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Jiangsu Province, China 215316

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Duke Kunshan University Faculty
Fang-Fang Yin, PhD

Gustavo S. Montana Distinguished Professor of Radiation Oncology, Duke University
Professor, Duke Kunshan University
Director of Duke Kunshan University Medical Physics Graduate Program
Associate Director of Medical Physics Graduate Program, Duke University
Director of Radiation Physics Division, Department of Radiation Oncology, Duke University Health System

Fang-Fang Yin is Gustavo S. Montana Distinguished Professor and Director of Radiation Physics in the Department of Radiation Oncology at Duke University. He is Professor and Director of Medical Physics Graduate Program at Duke Kunshan University. He is Fellow of American Association of Physicists in Medicine (AAPM), and Fellow of American Society for Radiation Oncology (ASTRO). He received his Ph.D. in Medical Physics from the University of Chicago, M.S. in Physics from Bowling Green State University, and B.S. in Physics from Zhejiang University. Prof. Yin’s research interests include stereotactic radiosurgery, stereotactic body radiation therapy, treatment planning optimization, knowledge guided radiation therapy, intensity-modulated radiation therapy, image-guided radiation therapy, oncological imaging and informatics, and quality improvement and assurance. 

Manju Liu, PhD

Assistant Professor of Medical Physics, Duke Kunshan University

Contact: manju.liu@dukekunshan.edu

Manju Liu, Ph.D. is a graduate of Wayne State University (Detroit). She completed her Medical Physics Residency at Henry Ford Hospital, and worked as a staff medical physicist at Beaumont Health System before joining DKU. Dr. Liu is board-certified in Therapeutic Medical Physics by the American Board of Radiology. Dr. Liu is specialized in External Beam Therapy, Brachy Therapy, and Magnetic Resonance Imaging (MRI). She has authored multiple peer-reviewed journal articles and book chapters, and is also a manuscript reviewer of peer-reviewed medical physics journals. Her research interests include Monitoring Tumor Response to Radiation Therapy Using Multi-parametric Magnetic resonance Imaging, MRI-guided Real-time Tumor Tracking,  MRI-compatible immobilization device design, Spatially Fractionated Radiation Therapy, Investigating Abnormal Iron Deposition in Human Brain with MRI, Investigating Abnormal Venous Blood and Brain Water Matter Hyper-intensity in Parkinson Patients with MRI.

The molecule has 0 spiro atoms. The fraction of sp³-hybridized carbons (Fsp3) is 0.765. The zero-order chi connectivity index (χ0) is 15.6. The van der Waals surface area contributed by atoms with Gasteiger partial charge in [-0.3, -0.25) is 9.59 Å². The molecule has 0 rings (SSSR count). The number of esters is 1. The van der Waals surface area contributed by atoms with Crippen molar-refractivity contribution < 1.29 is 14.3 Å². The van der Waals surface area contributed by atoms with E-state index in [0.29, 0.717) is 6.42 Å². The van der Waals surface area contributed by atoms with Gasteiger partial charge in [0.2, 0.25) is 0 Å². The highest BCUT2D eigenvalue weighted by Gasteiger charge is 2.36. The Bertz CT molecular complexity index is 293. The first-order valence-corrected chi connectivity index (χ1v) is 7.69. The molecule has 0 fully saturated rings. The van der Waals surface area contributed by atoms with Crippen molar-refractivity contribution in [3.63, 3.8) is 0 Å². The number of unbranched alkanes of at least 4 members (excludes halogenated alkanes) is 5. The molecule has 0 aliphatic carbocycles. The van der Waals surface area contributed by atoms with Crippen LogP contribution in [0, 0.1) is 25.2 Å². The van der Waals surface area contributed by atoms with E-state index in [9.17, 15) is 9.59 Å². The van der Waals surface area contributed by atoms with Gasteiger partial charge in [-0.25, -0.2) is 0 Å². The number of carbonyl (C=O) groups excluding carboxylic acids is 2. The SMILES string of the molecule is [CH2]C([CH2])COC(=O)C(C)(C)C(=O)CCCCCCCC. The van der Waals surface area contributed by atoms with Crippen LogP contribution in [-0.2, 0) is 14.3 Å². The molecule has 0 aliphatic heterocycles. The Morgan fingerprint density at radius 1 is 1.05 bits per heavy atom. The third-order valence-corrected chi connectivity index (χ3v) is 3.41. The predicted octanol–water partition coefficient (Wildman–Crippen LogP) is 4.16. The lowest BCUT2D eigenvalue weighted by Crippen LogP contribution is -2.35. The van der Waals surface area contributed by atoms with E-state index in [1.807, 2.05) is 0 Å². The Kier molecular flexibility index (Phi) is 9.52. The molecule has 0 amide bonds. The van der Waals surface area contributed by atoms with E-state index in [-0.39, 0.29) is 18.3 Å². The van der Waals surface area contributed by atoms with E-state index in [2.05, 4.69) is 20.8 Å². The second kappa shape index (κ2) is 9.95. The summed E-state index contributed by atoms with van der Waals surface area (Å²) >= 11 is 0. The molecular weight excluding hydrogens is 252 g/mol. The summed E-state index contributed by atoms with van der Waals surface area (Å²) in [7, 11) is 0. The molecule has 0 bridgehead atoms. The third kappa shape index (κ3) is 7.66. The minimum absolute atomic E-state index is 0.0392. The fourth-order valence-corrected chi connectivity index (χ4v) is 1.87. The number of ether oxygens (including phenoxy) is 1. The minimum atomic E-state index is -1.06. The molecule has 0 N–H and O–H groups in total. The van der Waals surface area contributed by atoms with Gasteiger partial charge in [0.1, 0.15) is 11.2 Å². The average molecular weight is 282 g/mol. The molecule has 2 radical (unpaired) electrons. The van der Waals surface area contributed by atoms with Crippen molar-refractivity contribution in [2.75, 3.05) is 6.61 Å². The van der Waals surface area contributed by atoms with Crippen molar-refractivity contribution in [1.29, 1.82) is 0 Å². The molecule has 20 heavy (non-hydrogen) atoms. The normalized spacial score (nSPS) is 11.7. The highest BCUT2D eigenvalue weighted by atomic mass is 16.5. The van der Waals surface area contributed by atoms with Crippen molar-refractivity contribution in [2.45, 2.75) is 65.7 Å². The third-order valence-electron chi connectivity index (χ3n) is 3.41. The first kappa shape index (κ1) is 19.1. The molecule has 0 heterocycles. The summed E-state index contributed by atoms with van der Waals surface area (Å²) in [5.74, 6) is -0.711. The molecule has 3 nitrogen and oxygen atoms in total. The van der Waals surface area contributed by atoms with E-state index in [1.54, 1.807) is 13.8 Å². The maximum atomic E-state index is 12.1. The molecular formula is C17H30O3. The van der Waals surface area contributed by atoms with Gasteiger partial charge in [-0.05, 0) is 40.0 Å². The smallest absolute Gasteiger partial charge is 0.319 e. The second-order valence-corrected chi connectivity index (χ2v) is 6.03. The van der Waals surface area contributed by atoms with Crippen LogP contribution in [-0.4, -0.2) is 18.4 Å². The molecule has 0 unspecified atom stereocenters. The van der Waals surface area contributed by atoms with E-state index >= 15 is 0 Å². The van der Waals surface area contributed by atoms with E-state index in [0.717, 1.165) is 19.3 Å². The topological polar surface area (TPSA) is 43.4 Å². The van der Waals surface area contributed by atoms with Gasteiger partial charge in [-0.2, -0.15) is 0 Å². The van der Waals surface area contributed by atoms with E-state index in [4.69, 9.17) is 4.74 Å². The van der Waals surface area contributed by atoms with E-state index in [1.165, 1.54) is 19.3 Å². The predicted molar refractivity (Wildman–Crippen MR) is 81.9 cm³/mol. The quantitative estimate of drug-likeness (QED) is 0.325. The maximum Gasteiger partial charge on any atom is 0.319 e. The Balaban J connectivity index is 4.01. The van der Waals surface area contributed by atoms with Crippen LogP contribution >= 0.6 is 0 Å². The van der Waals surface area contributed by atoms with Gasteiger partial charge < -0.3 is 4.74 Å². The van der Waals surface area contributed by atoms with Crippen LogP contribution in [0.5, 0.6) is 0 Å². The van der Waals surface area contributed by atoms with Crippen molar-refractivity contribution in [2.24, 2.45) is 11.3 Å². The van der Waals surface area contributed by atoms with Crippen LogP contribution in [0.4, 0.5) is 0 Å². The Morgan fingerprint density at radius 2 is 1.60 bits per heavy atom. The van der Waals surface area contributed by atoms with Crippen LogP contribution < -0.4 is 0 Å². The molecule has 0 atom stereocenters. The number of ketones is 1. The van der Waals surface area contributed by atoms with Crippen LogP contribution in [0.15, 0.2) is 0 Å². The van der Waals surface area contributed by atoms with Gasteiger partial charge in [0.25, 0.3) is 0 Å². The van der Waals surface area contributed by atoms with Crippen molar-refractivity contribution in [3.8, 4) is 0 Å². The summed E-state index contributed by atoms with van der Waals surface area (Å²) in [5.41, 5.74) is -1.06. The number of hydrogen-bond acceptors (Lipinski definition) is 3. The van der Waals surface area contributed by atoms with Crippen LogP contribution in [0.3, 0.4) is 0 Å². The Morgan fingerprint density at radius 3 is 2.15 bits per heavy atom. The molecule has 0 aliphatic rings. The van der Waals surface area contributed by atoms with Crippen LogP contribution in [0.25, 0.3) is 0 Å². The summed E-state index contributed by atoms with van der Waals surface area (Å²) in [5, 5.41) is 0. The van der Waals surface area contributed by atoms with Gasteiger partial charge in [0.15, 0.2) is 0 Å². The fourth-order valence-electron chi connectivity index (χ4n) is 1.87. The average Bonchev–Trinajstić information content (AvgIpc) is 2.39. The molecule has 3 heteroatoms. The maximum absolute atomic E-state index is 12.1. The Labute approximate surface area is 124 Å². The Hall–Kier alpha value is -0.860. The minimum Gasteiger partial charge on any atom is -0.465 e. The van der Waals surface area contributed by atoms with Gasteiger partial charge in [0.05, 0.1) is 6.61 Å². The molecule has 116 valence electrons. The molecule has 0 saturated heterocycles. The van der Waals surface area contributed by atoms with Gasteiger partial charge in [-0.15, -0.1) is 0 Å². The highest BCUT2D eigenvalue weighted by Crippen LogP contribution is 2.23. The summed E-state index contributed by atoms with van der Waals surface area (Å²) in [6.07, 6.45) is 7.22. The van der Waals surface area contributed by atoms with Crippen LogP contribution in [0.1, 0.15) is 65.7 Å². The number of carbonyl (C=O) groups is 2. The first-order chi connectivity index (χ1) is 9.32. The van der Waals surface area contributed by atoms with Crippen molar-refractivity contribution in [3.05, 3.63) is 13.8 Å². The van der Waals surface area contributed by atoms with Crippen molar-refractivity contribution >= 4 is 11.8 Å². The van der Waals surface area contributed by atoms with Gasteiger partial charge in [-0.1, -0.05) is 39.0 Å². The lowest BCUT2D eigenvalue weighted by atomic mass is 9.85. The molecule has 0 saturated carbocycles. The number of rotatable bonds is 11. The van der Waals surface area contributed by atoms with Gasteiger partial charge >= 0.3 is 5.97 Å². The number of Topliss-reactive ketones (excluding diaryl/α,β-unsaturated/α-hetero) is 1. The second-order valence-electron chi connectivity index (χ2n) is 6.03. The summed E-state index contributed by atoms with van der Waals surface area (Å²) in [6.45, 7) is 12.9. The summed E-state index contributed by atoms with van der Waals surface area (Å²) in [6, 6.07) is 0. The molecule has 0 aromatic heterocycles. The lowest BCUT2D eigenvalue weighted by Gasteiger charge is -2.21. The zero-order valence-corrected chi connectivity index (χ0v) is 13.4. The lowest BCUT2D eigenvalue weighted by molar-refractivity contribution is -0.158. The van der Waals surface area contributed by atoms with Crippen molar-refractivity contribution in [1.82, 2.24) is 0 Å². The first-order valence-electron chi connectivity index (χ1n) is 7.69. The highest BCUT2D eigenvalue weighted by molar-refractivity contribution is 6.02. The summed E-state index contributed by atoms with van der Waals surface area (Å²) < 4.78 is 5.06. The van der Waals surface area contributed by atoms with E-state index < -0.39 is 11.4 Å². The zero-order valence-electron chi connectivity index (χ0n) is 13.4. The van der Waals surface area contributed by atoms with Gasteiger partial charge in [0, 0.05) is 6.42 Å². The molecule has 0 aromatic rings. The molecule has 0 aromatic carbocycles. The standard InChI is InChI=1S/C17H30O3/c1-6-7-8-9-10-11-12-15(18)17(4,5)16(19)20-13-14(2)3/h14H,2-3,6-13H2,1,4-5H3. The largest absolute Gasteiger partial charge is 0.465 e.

Lei Zhang, PhD

Assistant Professor of Medical Physics, Duke Kunshan University

Contact: lei.zhang@dukekunshan.edu

Lei Zhang is an Assistant Professor of Medical Physics at Duke Kunshan University (DKU). Prior to joining DKU, he was a postdoctoral research fellow at University of North Carolina at Chapel Hill. He received his Ph.D. in Medical Physics from Duke University, M.S. in Biomedical Engineering from Washington University in St. Louis, and B.S. in Electrical Engineering from University of Science and Technology of China. Prof. Zhang’s primary research goals include: 1) improving medical image quality for high standard clinical neuroscience/brain research; and 2) developing information extraction and image guidance methods for accurate and precise cancer radiation therapy clinical workflow. His main research interests include: MR metal artifact reduction, MR image synthesis, brain segmentation, multi-modal imaging, image-guided radiation therapy (4D-MRI, 5D-MRI), gel-based 3D dosimetry, and nanomedicine.

Zhenyu Yang, PhD
Research Assistant Professor in Medical Physics, Duke Kunshan University

Contact: zhenyu.yang893@duke.edu

His research focus is applying the cutting-edge AI techniques in medical image analysis. He is especially interested in developing novel deep learning models, machine learning models, and radiomics models to lung cancer prognosis prediction, lung function prediction, brain tumor segmentation, etc. His teaching interests at Duke Kunshan include photon radiation therapy, medical image analysis, nuclear medicine, etc.

He has published 11 peer-reviewed articles in both the medical physics and physics fields on Medical Physics, Physical Review E, etc. He also has 17 conference abstracts, including 8 oral presentations, at annual meetings of the Radiosurgery Society (RSS) and the American Association of Physicists in Medicine (AAPM). Zhenyu also received the Best Abstract Award of the AAPM annual meeting, the John R. Cameron Young Investigator Competition Finalist of the AAPM annual meeting, and the Members in Training Research Achievement Awards of the RSS annual meeting.

Zhenyu has a Bachelor of Science in Applied Physics from Southeast University, a Master of Science degree in Medical Physics from Duke Kunshan University, and a Ph.D. degree in Medical Physics from Duke University.

Adjunct Faculty (Involved in teaching or mentoring of Duke Kunshan University students)
Hongqi Zhang, PhD

Professor of Anatomy, Histology and Embryology, School of Basic Medical Sciences, Fudan University

Professor Zhang’s has been teaching anatomy and physiology for more than 30 years. His main research interests focus on cardiovascular remodeling and its mechanism. In recent years, research interest has shifted into the study of telocyte. By the method of electron microscope, telocytes were firstly found in the blood, bone marrow, arterial wall, venous wall and dura mater etc.